Neville Wood was a typical school governor - that is, not typical at all.
He spent his working life with the National Coal Board, later British Coal.
When he retired in 1989, he was chief scientist, and had opened their new national laboratory in the Midlands.
In 1990 he was appointed as governor to the largest comprehensive in his South Yorkshire town of Doncaster.
He served there as vice-chair for 14 years. He worked in personnel and financial matters, chaired meetings, appointed the head and countless staff, advised on new building projects and took a special interest in equal opportunities and in special educational needs. He spent hours working for the school he loved.
Following a serious illness, he moved into a nursing home in December. His last act as a governor was to attend a conference in Doncaster and hear a sparkling address on dyslexia by Lee Pascal, an expert in special needs.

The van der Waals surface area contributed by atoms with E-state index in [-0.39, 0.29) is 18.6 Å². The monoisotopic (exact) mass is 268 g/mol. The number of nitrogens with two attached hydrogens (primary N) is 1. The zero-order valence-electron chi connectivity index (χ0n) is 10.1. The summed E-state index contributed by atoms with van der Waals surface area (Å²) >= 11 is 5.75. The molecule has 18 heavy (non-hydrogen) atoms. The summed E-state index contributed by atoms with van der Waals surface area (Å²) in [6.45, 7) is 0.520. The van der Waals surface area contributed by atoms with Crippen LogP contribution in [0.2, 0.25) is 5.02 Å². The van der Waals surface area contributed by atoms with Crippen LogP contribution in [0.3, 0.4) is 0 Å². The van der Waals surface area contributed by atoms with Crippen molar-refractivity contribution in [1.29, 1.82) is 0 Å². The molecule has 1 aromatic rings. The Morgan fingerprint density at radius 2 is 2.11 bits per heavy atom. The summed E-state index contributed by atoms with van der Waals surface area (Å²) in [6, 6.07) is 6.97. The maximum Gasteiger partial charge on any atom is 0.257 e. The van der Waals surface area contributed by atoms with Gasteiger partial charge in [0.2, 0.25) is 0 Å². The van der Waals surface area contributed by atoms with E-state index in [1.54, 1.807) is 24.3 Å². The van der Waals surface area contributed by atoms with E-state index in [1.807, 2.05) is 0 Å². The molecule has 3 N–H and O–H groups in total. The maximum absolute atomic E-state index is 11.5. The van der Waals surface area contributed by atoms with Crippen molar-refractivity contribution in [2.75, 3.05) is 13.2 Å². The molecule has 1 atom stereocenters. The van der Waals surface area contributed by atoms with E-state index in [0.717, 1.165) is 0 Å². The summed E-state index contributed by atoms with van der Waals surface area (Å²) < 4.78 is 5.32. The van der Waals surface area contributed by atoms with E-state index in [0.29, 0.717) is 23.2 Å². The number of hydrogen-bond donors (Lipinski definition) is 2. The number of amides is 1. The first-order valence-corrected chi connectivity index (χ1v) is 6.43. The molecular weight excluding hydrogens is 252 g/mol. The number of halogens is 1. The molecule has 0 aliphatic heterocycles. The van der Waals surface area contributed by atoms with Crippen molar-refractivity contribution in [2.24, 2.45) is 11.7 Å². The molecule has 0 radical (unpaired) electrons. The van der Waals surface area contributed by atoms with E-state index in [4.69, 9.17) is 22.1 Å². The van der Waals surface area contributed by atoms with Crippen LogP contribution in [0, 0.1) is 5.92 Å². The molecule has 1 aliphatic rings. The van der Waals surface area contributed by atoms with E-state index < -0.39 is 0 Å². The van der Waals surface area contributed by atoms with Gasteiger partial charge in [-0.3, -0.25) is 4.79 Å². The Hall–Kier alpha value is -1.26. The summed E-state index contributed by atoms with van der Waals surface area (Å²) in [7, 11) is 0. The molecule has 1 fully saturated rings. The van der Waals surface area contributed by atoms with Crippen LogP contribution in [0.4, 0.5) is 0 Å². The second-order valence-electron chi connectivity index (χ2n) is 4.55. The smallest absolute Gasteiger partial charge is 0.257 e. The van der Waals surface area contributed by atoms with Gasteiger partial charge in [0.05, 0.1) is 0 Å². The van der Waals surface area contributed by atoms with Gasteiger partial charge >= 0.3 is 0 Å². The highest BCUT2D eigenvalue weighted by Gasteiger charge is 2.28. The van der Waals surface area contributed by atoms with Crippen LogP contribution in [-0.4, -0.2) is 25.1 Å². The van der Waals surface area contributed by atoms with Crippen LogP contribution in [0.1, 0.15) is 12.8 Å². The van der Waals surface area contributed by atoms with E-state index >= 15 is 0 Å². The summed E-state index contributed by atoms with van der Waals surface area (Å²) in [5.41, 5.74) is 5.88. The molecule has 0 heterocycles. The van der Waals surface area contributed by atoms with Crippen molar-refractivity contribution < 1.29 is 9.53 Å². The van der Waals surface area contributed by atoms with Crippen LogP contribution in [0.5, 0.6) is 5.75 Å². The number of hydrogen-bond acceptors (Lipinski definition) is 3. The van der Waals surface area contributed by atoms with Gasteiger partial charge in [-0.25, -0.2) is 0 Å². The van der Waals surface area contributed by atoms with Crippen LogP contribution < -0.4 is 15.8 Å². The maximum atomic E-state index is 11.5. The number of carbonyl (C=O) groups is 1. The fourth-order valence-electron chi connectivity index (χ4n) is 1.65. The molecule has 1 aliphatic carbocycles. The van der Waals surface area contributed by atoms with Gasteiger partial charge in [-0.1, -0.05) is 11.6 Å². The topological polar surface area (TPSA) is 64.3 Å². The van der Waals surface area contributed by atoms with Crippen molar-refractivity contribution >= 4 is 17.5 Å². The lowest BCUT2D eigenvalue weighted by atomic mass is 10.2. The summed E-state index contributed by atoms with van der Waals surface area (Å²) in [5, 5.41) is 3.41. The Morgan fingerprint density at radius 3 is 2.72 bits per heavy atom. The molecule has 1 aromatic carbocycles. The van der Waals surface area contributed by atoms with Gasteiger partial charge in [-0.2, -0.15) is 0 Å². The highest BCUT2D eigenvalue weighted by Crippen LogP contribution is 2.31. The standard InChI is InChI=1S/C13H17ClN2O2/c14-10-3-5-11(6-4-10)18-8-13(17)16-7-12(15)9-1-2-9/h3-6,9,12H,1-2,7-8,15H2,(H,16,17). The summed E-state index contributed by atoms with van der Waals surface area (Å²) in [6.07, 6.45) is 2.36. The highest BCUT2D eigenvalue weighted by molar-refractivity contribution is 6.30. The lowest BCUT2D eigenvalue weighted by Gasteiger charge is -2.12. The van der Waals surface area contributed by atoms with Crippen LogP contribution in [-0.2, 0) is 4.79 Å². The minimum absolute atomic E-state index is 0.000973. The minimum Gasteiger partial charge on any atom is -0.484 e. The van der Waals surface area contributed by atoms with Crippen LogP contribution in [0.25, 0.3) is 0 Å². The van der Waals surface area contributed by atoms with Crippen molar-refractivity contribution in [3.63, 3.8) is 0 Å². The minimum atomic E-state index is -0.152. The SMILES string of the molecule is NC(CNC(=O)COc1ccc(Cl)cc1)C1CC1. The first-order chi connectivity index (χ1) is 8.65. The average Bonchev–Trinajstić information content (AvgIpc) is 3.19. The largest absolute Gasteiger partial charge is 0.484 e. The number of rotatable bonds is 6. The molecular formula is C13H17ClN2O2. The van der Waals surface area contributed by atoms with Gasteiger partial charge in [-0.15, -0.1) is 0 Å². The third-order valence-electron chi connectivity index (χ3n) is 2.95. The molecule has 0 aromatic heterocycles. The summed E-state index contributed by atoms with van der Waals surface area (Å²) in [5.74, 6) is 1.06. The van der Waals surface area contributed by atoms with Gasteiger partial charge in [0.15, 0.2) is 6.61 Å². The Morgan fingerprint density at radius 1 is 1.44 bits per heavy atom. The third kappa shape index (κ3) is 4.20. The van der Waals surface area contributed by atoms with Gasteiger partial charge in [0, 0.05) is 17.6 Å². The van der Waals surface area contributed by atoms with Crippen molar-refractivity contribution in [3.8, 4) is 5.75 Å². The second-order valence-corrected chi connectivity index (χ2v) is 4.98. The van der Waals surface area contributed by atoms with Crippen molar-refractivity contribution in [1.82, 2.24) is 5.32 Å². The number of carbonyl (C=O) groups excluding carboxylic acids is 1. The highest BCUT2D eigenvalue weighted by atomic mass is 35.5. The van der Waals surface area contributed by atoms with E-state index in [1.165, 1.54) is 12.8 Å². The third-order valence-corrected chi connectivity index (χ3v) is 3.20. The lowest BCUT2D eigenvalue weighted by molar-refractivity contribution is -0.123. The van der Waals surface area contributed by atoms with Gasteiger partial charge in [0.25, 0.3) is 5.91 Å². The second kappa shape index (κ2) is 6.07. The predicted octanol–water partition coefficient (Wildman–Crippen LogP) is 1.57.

One of the high points of his second career was when he had lunch with TES columnist Joan Sallis - he was proud to own signed copies of two of her books.
Neville died on Easter Sunday. In his background, his qualifications, his experience, he wasn't typical of the 1 per cent of the adult population of this country who are school governors. But in his commitment, his dedication and his contribution he was indeed typical of that remarkable body of people.